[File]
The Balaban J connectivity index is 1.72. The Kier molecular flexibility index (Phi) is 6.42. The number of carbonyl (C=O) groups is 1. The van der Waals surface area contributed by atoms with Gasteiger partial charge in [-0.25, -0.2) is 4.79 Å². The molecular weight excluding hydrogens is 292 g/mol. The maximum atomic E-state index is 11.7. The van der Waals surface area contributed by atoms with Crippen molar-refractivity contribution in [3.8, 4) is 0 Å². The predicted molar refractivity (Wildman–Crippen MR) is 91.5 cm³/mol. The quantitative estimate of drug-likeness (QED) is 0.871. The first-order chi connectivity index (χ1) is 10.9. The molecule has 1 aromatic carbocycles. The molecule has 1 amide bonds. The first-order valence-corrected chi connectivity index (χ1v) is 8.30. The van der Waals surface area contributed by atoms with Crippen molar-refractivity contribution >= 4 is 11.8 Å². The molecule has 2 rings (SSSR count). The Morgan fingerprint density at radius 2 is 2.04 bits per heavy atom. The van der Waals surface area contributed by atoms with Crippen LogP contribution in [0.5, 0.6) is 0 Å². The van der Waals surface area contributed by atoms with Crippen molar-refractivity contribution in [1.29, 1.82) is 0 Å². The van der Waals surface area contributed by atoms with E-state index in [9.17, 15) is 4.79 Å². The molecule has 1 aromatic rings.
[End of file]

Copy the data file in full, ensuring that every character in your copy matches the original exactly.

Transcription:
The Balaban J connectivity index is 1.72. The Kier molecular flexibility index (Phi) is 6.42. The number of carbonyl (C=O) groups is 1. The van der Waals surface area contributed by atoms with Gasteiger partial charge in [-0.25, -0.2) is 4.79 Å². The molecular weight excluding hydrogens is 292 g/mol. The maximum atomic E-state index is 11.7. The van der Waals surface area contributed by atoms with Crippen molar-refractivity contribution in [3.8, 4) is 0 Å². The predicted molar refractivity (Wildman–Crippen MR) is 91.5 cm³/mol. The quantitative estimate of drug-likeness (QED) is 0.871. The first-order chi connectivity index (χ1) is 10.9. The molecule has 1 aromatic carbocycles. The molecule has 1 amide bonds. The first-order valence-corrected chi connectivity index (χ1v) is 8.30. The van der Waals surface area contributed by atoms with Crippen molar-refractivity contribution >= 4 is 11.8 Å². The molecule has 2 rings (SSSR count). The Morgan fingerprint density at radius 2 is 2.04 bits per heavy atom. The van der Waals surface area contributed by atoms with Crippen LogP contribution in [0.5, 0.6) is 0 Å². The van der Waals surface area contributed by atoms with Crippen molar-refractivity contribution in [1.29, 1.82) is 0 Å². The van der Waals surface area contributed by atoms with E-state index in [9.17, 15) is 4.79 Å². The molecule has 1 aromatic rings.